I want to come up with a plan, so I can apply it every time. I have tried getting him to take deep breaths, this seems to incite more anger in him, after he's calmed down, he will then sometimes do the deep breathing. I have tried ignoring him. I have tried times outs, sending him to his room. I have had countless discussions about how his actions hurt feelings and body and himself. I want him to learn how to calm himself down, ultimately. I have some ideas. 1 - Explain to him that every time he makes a threat, yells, or hits he will have a choice he can go to a quiet place and calm down, if he doesn't then there will be a consequence. But I'm having trouble coming up with a logical consequence for his behavior?  My other idea is - Explain to him that every time he makes a threat, yells or hits, he has a choice to go to a quiet place and calm down or nor but if he goes to a quiet place to calm down he will earn some kind of token for a reward system.

 

I'd love some feedback on these ideas or any other ideas or anything else you might suggest. I'm at my limit here and he can't go on like this.



 

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#18 of 23 Old 09-19-2011, 04:39 PM
 
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Does it help you keep your cool to know that 5 is a pretty typical age for a hormone influx that mimics teenager like freak outs, eye rolling and general feelings of being both misunderstood, alone, and nagged and hounded all at the same time?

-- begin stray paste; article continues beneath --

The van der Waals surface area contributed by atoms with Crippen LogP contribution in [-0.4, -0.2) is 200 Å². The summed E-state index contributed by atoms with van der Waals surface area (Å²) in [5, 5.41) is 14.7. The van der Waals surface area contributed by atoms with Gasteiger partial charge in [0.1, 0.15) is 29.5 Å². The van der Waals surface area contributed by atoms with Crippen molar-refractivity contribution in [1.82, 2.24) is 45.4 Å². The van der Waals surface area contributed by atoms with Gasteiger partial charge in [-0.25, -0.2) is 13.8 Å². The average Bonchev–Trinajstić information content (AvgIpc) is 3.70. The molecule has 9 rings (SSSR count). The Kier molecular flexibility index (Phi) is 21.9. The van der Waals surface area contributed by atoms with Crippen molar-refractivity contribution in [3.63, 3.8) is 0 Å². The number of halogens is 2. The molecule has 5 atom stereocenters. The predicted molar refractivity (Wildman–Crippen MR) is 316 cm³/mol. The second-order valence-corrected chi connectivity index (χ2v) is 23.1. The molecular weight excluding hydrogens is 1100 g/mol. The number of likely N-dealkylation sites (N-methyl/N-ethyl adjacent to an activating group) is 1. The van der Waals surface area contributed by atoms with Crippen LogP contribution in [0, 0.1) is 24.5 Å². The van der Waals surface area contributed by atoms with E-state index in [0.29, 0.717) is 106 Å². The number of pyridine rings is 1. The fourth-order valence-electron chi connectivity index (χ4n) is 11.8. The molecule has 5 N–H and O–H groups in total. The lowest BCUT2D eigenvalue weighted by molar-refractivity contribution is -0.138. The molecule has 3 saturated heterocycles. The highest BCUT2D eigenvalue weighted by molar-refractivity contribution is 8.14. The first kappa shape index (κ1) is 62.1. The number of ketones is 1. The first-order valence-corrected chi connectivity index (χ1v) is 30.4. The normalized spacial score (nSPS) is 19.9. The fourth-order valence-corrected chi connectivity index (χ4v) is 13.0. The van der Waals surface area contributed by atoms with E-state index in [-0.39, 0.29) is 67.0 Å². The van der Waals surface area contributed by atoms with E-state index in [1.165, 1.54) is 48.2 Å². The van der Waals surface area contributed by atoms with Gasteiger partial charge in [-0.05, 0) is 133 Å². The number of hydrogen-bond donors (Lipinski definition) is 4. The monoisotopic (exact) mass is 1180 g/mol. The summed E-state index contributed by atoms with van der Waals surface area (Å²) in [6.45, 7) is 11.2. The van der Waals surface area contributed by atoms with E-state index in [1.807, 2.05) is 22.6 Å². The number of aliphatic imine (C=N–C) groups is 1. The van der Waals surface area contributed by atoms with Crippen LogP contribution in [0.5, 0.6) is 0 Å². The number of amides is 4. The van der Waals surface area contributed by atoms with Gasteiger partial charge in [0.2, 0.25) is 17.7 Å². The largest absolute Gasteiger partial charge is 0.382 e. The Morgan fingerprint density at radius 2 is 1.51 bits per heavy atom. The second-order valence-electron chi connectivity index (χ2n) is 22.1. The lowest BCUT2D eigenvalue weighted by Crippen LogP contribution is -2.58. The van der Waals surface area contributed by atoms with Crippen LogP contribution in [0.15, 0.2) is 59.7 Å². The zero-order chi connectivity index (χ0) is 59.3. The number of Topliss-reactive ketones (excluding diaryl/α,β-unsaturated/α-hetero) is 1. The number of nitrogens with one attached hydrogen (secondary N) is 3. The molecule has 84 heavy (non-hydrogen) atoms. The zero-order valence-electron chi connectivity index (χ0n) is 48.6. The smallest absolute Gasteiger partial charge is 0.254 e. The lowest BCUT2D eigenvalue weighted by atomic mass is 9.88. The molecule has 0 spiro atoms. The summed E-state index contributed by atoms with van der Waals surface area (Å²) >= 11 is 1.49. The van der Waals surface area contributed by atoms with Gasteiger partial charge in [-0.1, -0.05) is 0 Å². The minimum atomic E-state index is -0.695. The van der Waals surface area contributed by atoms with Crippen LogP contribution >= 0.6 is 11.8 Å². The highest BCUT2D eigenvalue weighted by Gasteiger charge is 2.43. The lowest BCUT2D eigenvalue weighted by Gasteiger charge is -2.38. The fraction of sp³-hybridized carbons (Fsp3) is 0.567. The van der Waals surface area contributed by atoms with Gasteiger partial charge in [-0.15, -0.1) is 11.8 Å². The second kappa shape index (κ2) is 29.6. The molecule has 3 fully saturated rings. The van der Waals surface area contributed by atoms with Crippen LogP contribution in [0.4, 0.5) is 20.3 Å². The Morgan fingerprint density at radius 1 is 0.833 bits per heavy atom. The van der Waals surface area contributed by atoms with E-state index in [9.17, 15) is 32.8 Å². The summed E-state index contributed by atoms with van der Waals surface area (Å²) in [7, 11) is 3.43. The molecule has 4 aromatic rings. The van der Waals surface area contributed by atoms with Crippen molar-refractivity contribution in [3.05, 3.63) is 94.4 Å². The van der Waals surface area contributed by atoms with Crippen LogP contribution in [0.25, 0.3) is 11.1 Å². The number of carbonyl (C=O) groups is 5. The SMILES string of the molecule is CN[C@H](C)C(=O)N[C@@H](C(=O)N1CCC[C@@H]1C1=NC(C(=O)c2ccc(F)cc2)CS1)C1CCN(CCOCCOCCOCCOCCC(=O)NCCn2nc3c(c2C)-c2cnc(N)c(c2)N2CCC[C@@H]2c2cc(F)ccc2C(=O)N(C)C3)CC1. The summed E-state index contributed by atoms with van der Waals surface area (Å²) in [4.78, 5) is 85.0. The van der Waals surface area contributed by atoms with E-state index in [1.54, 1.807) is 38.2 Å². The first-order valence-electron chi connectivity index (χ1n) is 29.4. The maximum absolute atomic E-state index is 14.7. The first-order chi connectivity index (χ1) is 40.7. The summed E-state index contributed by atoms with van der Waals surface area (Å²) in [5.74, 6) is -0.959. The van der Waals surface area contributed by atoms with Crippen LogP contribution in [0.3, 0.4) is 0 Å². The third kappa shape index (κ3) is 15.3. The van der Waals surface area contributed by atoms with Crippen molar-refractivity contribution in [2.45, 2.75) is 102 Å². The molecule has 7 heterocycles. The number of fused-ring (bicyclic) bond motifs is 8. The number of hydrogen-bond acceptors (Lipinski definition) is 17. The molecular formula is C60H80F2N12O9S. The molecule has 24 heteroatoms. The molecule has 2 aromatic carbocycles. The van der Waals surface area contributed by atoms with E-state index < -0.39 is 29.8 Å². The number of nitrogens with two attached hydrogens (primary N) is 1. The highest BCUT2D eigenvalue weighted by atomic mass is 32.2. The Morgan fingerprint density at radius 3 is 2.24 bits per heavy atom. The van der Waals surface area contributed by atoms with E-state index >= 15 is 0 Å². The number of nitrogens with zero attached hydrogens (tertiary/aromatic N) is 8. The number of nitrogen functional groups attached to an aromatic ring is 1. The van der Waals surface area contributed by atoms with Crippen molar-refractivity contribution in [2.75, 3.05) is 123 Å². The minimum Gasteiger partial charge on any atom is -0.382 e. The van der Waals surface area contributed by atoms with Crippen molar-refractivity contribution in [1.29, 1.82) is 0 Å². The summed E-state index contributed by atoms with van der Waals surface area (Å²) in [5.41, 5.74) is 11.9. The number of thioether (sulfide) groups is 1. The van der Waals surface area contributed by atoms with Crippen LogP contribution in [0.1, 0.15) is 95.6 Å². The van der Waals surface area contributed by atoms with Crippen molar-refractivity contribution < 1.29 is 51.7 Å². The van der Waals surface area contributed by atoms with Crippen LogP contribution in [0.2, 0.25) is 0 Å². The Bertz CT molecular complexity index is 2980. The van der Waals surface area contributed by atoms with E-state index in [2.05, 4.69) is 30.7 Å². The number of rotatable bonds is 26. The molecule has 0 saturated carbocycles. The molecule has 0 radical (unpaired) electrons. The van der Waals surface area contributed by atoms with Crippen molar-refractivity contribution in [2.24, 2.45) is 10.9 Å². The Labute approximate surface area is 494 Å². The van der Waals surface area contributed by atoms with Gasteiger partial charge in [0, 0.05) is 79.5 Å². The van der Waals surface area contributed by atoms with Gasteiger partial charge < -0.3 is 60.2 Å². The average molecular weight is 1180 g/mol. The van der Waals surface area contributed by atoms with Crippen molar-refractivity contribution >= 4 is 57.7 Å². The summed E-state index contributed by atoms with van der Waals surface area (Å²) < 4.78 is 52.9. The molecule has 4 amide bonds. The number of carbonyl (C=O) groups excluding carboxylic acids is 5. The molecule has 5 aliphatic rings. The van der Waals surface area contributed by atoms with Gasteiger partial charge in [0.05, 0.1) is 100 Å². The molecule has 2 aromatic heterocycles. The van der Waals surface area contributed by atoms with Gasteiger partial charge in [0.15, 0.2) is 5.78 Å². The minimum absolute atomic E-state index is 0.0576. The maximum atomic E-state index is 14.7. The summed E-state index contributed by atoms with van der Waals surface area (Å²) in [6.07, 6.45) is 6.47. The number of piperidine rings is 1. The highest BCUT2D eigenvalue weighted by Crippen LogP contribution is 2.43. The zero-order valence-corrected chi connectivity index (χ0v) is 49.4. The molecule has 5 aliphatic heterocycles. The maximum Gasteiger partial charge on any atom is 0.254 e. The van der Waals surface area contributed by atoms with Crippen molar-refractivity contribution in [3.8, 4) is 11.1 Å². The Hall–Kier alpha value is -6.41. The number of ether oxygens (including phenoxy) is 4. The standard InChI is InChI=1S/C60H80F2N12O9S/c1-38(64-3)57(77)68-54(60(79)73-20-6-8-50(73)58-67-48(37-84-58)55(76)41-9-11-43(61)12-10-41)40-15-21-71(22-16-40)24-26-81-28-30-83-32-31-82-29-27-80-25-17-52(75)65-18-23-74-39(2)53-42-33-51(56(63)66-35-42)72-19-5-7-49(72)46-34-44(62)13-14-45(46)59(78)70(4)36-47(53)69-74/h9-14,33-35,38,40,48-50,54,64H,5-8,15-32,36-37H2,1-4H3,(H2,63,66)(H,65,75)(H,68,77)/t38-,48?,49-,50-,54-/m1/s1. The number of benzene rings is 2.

It doesn't excuse poor communication skills, but it might help you to take it less personally, which can quell the anger and help you come up with punishments that are indeed logical.

 

For mouthiness we just modelled the correct form of asking for quiet time, a second helping, no thank you, etc.  For entitlement issues we just cut off the entitled item cold turkey, so when DS decided that the TV was his and he didn't have to share and he didn't have to take turns, we turned off, hid the cable boxes from him and got him a life to replace his obsession (looking at our current indoor garden of gold fish, garden snails and *gulp* beetles in my den I am not sure it was the best move, but he sure is into science now more than ever)  For desserts we just cut out sweets altogether.  We also (and you will not believe how far this went in turning his attutude into a more positive one) instituted chore based allowances and allow him to spend it on what he wants.

 

He weeds the garden he gets about 2 dollars depending on how many weeds he pulls, he does the dishes (plastic and metal only nothing too sharp) he gets about a dollar depending...he LOVES it and feels not only like he's in control of his money and how much things cost, but he's adding to the home.  He gets a great sense of pride when I pull out a dish and say "Why who cleaned this, it is positively GLEAMING!" or when the flowers come through and the weeds haven't killed them (we're not great gardeners LOL).